We drove inland then heading for Tiscamanita where we knew carcasses were left for Egyptian Vultures. We didn’t have exact directions but we knew we needed to head off right just before leaving the village. A proper road soon led to a fork of dusty red tracks off into the distance. We took the left fork and headed towards Caldera de la Laguna. After a couple of hundred yards we came upon a flock of 30+ Lesser Short-toed Larks. A little further and the car was surrounded by inquisitive Camels, after negotiating them we parked up and headed out on foot. Bridgette went off to take photos and I followed the main track. It was hot, silent and practically birdless.
I saw a pair of Spectacled Warblers and 6+ Ravens but nothing else. Just as I was about to give up I spotted a juvenile Egyptian Vulture briefly, flying out of sight below the horizon and appearing to land. I went back and fetched Bridge, we crested the horizon and saw – nothing! I didn’t know where it had gone but suddenly six Egyptian Vultures came off the ground from below a low stone wall. It was into the sun so we didn’t get photos and in any case they went from the ground to about 1000 feet in about two minutes.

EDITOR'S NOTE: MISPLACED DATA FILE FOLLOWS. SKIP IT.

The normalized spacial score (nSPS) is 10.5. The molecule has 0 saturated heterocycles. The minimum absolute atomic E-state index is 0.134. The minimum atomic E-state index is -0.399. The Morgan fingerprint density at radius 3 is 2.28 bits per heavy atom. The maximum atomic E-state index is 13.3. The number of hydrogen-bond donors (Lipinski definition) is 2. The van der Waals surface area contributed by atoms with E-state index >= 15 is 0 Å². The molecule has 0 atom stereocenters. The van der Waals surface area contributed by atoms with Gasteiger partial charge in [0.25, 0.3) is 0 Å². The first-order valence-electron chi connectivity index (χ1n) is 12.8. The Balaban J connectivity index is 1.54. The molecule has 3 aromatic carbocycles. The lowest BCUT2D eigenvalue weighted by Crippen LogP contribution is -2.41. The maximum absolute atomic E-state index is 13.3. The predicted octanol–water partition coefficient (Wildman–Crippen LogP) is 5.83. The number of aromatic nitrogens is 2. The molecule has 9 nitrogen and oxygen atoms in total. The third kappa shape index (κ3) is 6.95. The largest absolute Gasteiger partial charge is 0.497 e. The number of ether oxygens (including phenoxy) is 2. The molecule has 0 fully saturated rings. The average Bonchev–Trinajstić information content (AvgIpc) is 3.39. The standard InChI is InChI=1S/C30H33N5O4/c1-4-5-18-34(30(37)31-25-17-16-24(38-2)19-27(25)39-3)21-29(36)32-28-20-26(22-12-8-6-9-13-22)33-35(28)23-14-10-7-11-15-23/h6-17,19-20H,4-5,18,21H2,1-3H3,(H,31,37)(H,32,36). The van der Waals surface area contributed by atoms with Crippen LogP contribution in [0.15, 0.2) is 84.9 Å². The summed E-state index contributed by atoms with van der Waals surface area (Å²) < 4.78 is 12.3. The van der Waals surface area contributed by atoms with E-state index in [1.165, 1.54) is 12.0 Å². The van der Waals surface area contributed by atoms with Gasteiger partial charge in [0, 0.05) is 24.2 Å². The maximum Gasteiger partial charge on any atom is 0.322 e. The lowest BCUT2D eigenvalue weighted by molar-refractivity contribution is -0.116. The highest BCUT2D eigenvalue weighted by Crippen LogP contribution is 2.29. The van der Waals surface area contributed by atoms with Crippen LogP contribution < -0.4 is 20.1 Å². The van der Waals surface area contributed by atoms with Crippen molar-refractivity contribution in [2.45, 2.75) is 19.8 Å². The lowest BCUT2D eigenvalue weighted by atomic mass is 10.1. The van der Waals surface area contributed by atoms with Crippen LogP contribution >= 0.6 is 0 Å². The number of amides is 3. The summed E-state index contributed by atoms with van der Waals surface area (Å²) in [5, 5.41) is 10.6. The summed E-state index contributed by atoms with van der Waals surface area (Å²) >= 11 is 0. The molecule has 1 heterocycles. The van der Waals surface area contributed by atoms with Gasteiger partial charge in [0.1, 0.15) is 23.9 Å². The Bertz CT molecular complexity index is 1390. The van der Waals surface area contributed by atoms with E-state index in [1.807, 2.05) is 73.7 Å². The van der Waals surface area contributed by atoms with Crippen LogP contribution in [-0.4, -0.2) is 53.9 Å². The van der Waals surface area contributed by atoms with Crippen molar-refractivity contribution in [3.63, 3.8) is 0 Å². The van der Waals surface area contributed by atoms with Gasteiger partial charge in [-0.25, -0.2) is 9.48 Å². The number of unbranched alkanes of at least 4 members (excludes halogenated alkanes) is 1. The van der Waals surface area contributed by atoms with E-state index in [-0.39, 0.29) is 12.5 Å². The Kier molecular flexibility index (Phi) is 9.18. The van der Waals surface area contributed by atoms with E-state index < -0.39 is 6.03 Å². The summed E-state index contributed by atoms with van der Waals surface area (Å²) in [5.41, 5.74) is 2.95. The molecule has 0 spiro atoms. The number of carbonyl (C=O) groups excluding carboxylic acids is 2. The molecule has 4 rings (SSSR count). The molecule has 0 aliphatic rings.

We left and headed off in search of Embalse de las Molinos but initially got lost and found ourselves heading for Llanos de la Concepcion. Here there were 30+ Spanish Sparrows, a Hoopoe, a Southern Grey Shrike and a Barbary Ground Squirrel. Then we tried to access the reservoir on rough tracks from the south but couldn’t really get close. We could see there were a lot of birds there though but they were distant. Finally we got ourselves sorted and found the road in to the dam from the north at Las Parcelas past the goat farm. A Grey Heron, a pair of Wigeon, a Canary Islands Buzzard and two pure-looking Rock Doves were all new for the holiday. Also there was a great count of 80+ Ruddy Shelducks, three Teal, 120+ Coots, a Black-winged Stilts, two Common Sandpipers, two Greenshanks, a Kestrel and 50+ Atlantic Yellow-legged Gulls.
W 16th November 2011
Bridgette was doing her first ocean dive today, she’s certainly braver than me. I watched and filmed from the shore until she went under then I went off for a walk for half an hour. I met Bridgette when she came back ashore and we stopped for a while to see the underwater pictures, then we went to a nearby bar and had lunch.